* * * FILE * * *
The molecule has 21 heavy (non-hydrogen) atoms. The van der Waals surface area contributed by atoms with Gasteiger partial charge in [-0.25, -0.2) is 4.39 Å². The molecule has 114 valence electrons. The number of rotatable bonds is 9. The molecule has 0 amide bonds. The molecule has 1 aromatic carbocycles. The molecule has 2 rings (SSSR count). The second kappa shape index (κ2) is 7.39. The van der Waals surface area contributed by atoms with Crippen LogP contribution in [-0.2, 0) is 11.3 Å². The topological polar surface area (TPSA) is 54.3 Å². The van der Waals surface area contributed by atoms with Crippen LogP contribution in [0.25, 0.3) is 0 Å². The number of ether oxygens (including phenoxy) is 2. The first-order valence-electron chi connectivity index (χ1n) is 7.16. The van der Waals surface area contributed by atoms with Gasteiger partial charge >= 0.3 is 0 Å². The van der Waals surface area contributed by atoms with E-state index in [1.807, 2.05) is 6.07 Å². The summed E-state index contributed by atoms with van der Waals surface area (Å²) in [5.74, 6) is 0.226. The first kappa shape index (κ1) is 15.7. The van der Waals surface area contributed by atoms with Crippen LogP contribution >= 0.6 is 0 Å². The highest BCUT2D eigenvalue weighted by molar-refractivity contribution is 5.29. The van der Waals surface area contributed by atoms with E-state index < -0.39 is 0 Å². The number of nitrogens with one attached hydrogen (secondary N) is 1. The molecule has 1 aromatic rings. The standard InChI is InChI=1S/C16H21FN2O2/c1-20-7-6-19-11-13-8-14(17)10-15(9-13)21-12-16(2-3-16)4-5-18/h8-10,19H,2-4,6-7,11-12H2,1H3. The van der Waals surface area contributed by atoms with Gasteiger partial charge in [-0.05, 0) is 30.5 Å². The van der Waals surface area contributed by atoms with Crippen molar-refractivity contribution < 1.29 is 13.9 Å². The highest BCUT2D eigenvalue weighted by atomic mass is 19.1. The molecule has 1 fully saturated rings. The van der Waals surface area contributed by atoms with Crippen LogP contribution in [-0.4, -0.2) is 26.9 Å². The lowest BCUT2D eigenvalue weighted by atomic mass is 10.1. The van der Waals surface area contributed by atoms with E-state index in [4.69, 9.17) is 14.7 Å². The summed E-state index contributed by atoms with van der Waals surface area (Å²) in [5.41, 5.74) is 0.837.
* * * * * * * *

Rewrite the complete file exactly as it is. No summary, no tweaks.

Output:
The molecule has 21 heavy (non-hydrogen) atoms. The van der Waals surface area contributed by atoms with Gasteiger partial charge in [-0.25, -0.2) is 4.39 Å². The molecule has 114 valence electrons. The number of rotatable bonds is 9. The molecule has 0 amide bonds. The molecule has 1 aromatic carbocycles. The molecule has 2 rings (SSSR count). The second kappa shape index (κ2) is 7.39. The van der Waals surface area contributed by atoms with Crippen LogP contribution in [-0.2, 0) is 11.3 Å². The topological polar surface area (TPSA) is 54.3 Å². The van der Waals surface area contributed by atoms with Crippen LogP contribution in [0.25, 0.3) is 0 Å². The number of ether oxygens (including phenoxy) is 2. The first-order valence-electron chi connectivity index (χ1n) is 7.16. The van der Waals surface area contributed by atoms with Gasteiger partial charge >= 0.3 is 0 Å². The van der Waals surface area contributed by atoms with E-state index in [1.807, 2.05) is 6.07 Å². The summed E-state index contributed by atoms with van der Waals surface area (Å²) in [5.74, 6) is 0.226. The first kappa shape index (κ1) is 15.7. The van der Waals surface area contributed by atoms with Crippen LogP contribution >= 0.6 is 0 Å². The highest BCUT2D eigenvalue weighted by molar-refractivity contribution is 5.29. The van der Waals surface area contributed by atoms with E-state index < -0.39 is 0 Å². The number of nitrogens with one attached hydrogen (secondary N) is 1. The molecule has 1 aromatic rings. The standard InChI is InChI=1S/C16H21FN2O2/c1-20-7-6-19-11-13-8-14(17)10-15(9-13)21-12-16(2-3-16)4-5-18/h8-10,19H,2-4,6-7,11-12H2,1H3. The van der Waals surface area contributed by atoms with Gasteiger partial charge in [-0.05, 0) is 30.5 Å². The van der Waals surface area contributed by atoms with Crippen molar-refractivity contribution < 1.29 is 13.9 Å². The highest BCUT2D eigenvalue weighted by atomic mass is 19.1. The molecule has 1 fully saturated rings. The van der Waals surface area contributed by atoms with Crippen LogP contribution in [-0.4, -0.2) is 26.9 Å². The lowest BCUT2D eigenvalue weighted by atomic mass is 10.1. The van der Waals surface area contributed by atoms with E-state index in [4.69, 9.17) is 14.7 Å². The summed E-state index contributed by atoms with van der Waals surface area (Å²) in [5.41, 5.74) is 0.837.